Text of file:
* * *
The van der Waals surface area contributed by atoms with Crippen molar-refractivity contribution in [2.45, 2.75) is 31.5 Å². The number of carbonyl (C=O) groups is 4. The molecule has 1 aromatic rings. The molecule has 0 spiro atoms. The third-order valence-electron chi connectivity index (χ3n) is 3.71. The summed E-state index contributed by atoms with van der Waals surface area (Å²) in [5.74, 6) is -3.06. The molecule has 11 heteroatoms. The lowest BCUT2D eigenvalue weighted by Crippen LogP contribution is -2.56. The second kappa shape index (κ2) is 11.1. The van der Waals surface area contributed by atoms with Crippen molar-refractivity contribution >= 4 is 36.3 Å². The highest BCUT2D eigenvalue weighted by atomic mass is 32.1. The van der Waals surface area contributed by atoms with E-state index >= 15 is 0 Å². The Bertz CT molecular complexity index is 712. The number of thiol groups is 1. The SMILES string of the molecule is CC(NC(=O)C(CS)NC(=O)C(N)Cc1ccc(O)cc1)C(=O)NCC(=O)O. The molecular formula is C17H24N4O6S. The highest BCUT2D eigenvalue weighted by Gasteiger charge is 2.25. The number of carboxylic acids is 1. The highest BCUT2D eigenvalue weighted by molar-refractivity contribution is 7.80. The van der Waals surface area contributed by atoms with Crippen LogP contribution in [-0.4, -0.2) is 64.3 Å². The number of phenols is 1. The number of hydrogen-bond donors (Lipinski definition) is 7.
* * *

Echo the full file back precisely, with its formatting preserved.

The van der Waals surface area contributed by atoms with Crippen molar-refractivity contribution in [2.45, 2.75) is 31.5 Å². The number of carbonyl (C=O) groups is 4. The molecule has 1 aromatic rings. The molecule has 0 spiro atoms. The third-order valence-electron chi connectivity index (χ3n) is 3.71. The summed E-state index contributed by atoms with van der Waals surface area (Å²) in [5.74, 6) is -3.06. The molecule has 11 heteroatoms. The lowest BCUT2D eigenvalue weighted by Crippen LogP contribution is -2.56. The second kappa shape index (κ2) is 11.1. The van der Waals surface area contributed by atoms with Crippen molar-refractivity contribution >= 4 is 36.3 Å². The highest BCUT2D eigenvalue weighted by atomic mass is 32.1. The van der Waals surface area contributed by atoms with E-state index >= 15 is 0 Å². The Bertz CT molecular complexity index is 712. The number of thiol groups is 1. The SMILES string of the molecule is CC(NC(=O)C(CS)NC(=O)C(N)Cc1ccc(O)cc1)C(=O)NCC(=O)O. The molecular formula is C17H24N4O6S. The highest BCUT2D eigenvalue weighted by Gasteiger charge is 2.25. The number of carboxylic acids is 1. The highest BCUT2D eigenvalue weighted by molar-refractivity contribution is 7.80. The van der Waals surface area contributed by atoms with Crippen LogP contribution in [-0.4, -0.2) is 64.3 Å². The number of phenols is 1. The number of hydrogen-bond donors (Lipinski definition) is 7.